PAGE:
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Philpot v. Microbilt Corp.

United States District Court, W.D. Kentucky, Louisville

February 9, 2018

DELMAS PHILPOT, PLAINTIFF
v.
MICROBILT CORPORATION, DEFENDANT

          MEMORANDUM OPINION AND ORDER

          Thomas B. Russell, Senior Judge

         This matter comes before the Court on cross motions for summary judgment and a motion for sanctions. Defendant Microbilt Corporation filed a Motion for Summary Judgment pursuant to Federal Rule of Civil Procedure 56. [R. 20.] Plaintiff Delmas Philpot responded, [R. 24], and Microbilt replied, [R. 25]. Plaintiff Philpot also filed a Motion for Summary Judgment pursuant to Rule 56, [R. 21], to which Microbilt responded, [R. 23], and Philpot replied, [R. 26]. Lastly, Microbilt filed a Motion for Sanctions, [R. 29], and Philpot responded, [R. 31]. The deadline for Microbilt to file a reply has passed. This matter is now ripe for adjudication. For the reasons stated herein, Microbilt's Motion for Summary Judgment, [R. 20], is DENIED, Philpot's Motion for Summary Judgment, [R. 21], is DENIED, and Microbilt's Motion for Sanctions, [R. 29], is DENIED.

         BACKGROUND

         The general facts of this case are described in the Court's prior opinion, Philpot v. Microbilt Corp., No. 3:16-CV-00382-TBR, 2016 WL 7395289 (W.D. Ky. Dec. 21, 2016). Briefly, Philpot filed this action against Microbilt arguing that Microbilt violated 15 U.S.C. § 1681k of the Fair Credit Reporting Act (FCRA), as well as defamed him by providing an inaccurate consumer report to his prospective employer, Fenton & McGarvey. [R. 1-2 at 4 (Complaint).] The Court dismissed Philpot's claim of defamation in the prior opinion. See Philpot, No. 3:16-CV-00382-TBR, 2016 WL 7395289, at *4. However, Philpot's claim for violating § 1681k of the FCRA still stands, which is the subject of the cross motions for summary judgment before the Court.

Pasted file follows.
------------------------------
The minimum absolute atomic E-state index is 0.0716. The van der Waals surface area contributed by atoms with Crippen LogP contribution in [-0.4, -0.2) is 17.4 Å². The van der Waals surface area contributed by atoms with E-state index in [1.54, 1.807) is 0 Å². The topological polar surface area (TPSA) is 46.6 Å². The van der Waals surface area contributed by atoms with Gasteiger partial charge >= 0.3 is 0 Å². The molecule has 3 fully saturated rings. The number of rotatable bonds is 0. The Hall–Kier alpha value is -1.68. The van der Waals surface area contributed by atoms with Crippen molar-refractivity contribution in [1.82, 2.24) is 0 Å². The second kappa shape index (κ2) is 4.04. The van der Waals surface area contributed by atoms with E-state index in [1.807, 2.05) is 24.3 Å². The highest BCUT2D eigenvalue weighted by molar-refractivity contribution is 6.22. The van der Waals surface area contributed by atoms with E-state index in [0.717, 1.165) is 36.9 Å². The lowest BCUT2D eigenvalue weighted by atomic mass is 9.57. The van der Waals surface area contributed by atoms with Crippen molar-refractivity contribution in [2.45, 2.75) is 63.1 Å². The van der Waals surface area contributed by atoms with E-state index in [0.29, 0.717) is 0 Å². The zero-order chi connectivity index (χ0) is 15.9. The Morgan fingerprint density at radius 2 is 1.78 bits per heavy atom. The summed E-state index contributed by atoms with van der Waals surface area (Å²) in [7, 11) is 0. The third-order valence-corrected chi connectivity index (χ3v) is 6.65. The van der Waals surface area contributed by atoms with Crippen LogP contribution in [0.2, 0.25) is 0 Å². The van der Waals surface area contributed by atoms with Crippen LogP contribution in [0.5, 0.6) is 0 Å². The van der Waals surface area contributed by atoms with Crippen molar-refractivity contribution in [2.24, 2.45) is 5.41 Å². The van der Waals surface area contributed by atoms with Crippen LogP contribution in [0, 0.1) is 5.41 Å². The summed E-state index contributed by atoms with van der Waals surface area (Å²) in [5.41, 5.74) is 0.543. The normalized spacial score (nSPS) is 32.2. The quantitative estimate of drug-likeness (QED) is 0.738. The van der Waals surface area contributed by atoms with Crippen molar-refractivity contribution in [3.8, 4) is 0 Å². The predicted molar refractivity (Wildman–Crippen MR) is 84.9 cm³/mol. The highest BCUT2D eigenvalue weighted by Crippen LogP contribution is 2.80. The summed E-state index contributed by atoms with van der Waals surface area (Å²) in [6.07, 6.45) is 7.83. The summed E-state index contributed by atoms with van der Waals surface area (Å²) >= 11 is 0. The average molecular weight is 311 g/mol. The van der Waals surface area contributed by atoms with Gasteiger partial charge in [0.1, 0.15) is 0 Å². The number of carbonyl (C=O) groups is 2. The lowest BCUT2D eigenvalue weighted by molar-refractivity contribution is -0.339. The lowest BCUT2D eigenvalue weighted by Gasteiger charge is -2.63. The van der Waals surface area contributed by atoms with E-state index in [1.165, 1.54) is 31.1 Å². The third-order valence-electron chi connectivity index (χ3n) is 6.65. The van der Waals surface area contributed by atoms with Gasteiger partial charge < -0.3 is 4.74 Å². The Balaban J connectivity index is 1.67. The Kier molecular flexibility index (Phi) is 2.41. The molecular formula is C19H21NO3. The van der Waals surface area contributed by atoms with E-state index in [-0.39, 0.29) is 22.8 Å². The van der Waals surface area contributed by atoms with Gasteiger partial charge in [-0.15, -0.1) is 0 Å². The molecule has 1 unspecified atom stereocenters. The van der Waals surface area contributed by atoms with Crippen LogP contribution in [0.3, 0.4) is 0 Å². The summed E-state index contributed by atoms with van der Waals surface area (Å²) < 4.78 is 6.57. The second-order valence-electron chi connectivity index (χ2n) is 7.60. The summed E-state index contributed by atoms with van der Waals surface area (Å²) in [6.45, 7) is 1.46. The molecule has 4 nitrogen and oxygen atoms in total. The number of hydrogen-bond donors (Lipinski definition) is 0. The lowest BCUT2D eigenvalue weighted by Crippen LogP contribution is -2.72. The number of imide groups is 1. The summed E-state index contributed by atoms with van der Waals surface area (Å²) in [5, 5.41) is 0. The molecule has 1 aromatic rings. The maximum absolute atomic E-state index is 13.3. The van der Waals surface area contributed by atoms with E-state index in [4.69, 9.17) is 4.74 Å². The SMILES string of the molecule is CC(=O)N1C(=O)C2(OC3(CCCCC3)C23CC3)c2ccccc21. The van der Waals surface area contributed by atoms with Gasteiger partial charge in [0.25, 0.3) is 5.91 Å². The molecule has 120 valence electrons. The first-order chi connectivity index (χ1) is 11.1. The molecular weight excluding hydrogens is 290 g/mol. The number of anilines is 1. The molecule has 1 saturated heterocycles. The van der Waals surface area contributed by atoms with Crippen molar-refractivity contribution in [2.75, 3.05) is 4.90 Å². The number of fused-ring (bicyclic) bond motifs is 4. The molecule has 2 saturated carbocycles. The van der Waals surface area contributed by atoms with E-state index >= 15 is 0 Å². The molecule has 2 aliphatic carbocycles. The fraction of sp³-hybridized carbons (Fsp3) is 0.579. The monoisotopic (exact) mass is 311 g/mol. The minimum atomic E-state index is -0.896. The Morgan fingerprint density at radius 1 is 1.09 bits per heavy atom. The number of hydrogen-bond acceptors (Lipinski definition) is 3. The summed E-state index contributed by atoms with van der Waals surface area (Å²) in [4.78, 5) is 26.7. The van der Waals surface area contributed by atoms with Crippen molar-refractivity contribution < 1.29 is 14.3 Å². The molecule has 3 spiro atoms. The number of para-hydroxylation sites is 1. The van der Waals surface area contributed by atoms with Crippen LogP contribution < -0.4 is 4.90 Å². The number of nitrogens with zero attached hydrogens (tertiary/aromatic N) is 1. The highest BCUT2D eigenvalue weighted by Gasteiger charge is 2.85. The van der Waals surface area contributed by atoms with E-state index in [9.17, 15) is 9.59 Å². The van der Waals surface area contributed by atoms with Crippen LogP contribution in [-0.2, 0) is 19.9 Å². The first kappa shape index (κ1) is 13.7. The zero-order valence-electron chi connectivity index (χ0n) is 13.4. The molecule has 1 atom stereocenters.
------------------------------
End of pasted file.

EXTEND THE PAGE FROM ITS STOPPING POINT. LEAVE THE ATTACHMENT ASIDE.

More recently, Microbilt filed a Motion for Sanctions arising out of Philpot including confidential documents, produced in accordance with the Stipulated Protective Order, [R. 19], in his Motion for Summary Judgment, [R. 21]. The Court will first address the cross motions for summary judgment followed by Microbilt's Motion for Sanctions.

         DISCUSSION

         I. Motions for Summary Judgment

         Summary judgment is appropriate when the record, viewed in the light most favorable to the nonmoving party, reveals “that there is no genuine dispute as to any material fact and the movant is entitled to judgment as a matter of law.” Fed.R.Civ.P. 56(a). A genuine dispute of material fact exists where “there is sufficient evidence favoring the nonmoving party for a jury to return a verdict for that party.” Anderson v. Liberty Lobby, Inc., 477 U.S. 242, 249 (1986). The Court “may not make credibility determinations nor weigh the evidence when determining whether an issue of fact remains for trial.” Laster v. City of Kalamazoo, 746 F.3d 714, 726 (6th Cir. 2014) (citing Logan v. Denny's, Inc., 259 F.3d 558, 566 (6th Cir. 2001); Ahlers v. Schebil, 188 F.3d 365, 369 (6th Cir. 1999)). “The ultimate question is ‘whether the evidence presents a sufficient disagreement to require submission to a jury or whether it is so one-sided that one party must prevail as a matter of law.'” Back v. Nestlé USA, Inc., 694 F.3d 571, 575 (6th Cir. 2012) (quoting Anderson, 477 U.S. at 251-52).